Caring for Our Own: Why There Is No Political Demand for New American Social Welfare Rights. By Sandra R. Levitsky. New York: Oxford University Press, 2014. Pp. xiv+210. $99.00 (cloth); $24.95 (paper)
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In my health policy course, the subtitle of the long-term care (LTC) unit is, “The Biggest Health Policy Problem You’ve Never Heard Of.” The aged population is growing (the high-need 85 years or older group most rapidly), yet families are smaller and geographically dispersed. The majority of women, the usual caregivers, are in the paid labor force. Yet public policy is wholly inadequate and unresponsive to growing need: Medicare doesn’t cover LTC; Medicaid covers it only for the truly impoverished; there is no paid leave for caregivers or tax credits to offset costs; and the availability of state-provided home care, respite care, and adult day care is widely variable and meager. Nor is the private sector much help: with its high cost and limited benefits, private LTC insurance is practically useless. Despite these glaring inadequacies, however, the political silence on care issues is near absolute.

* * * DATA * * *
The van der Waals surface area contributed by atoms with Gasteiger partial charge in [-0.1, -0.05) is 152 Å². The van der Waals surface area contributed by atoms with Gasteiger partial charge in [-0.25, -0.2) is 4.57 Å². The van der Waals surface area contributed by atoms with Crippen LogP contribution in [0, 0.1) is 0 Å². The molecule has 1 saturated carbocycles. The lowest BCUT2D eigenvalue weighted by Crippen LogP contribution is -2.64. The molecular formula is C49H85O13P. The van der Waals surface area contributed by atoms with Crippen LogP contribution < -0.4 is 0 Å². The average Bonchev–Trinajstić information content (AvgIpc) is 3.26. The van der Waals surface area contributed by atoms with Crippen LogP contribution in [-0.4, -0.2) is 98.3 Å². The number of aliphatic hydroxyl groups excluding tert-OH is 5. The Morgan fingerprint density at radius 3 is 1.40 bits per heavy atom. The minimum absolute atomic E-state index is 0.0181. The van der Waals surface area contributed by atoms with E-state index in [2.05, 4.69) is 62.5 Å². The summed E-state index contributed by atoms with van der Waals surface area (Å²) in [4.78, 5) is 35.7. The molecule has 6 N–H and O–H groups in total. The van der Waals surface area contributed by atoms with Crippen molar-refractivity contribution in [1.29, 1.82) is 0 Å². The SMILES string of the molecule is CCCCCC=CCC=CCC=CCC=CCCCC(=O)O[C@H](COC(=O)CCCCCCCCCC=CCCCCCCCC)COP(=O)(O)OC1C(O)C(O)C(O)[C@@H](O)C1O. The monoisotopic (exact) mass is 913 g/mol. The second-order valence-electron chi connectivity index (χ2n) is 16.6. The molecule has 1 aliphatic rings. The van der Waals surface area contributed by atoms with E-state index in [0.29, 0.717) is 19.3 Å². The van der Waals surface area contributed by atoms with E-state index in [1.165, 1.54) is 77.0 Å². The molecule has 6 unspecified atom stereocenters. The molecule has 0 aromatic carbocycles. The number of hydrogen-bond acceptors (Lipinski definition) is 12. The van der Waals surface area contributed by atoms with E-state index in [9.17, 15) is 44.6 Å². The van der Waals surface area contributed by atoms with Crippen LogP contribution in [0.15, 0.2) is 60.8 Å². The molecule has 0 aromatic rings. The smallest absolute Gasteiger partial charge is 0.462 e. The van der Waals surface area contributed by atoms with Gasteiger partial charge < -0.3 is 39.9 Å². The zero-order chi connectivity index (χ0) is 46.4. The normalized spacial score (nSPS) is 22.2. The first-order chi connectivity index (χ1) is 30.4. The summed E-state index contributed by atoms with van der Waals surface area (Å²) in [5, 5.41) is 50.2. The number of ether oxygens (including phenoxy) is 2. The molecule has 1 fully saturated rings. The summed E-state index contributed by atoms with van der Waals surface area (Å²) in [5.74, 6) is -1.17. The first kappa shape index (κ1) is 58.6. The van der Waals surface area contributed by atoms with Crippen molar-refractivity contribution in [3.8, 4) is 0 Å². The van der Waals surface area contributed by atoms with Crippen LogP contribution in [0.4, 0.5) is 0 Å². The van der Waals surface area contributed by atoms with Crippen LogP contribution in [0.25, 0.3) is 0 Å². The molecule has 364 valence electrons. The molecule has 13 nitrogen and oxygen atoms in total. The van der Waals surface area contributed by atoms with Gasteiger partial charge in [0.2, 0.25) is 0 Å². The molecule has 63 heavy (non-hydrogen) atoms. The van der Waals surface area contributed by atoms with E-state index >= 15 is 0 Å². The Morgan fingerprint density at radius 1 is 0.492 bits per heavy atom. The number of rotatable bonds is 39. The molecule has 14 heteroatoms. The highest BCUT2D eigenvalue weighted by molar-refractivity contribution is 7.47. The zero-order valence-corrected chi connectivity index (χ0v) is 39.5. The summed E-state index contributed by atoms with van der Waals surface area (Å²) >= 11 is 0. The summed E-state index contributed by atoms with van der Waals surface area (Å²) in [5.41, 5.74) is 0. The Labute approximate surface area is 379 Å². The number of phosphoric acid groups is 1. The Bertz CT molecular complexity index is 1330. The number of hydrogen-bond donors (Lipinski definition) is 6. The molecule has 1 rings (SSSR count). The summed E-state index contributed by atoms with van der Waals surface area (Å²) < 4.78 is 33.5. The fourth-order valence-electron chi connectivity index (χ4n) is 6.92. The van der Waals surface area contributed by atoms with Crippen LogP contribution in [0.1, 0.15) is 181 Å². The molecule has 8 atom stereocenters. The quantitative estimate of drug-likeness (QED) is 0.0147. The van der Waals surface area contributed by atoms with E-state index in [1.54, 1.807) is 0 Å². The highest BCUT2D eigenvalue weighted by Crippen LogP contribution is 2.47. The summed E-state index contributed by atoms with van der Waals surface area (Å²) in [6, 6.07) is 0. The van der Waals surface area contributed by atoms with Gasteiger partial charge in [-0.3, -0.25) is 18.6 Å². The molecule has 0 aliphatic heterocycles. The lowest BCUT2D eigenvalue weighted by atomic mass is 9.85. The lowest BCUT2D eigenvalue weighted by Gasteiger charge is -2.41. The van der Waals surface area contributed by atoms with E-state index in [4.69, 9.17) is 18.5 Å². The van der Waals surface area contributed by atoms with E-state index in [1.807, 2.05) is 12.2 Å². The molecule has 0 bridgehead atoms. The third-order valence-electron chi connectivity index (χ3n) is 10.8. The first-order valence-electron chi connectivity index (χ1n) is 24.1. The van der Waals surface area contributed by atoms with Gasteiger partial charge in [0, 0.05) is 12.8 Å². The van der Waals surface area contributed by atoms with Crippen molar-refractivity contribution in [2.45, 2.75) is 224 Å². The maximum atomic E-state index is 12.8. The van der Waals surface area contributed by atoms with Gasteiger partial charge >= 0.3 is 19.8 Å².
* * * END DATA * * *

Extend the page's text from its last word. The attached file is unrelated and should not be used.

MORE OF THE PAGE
DepartmentMassachusetts Institute of Technology. Department of Political Science
American Journal of Sociology
University of Chicago Press
Campbell, Andrea Louise. “Caring for Our Own: Why There Is No Political Demand for New American Social Welfare Rights. By Sandra R. Levitsky. New York: Oxford University Press, 2014. Pp. Xiv+210. $99.00 (cloth); $24.95 (paper).” American Journal of Sociology 120, no. 6 (May 2015): 1857–1859.
Final published version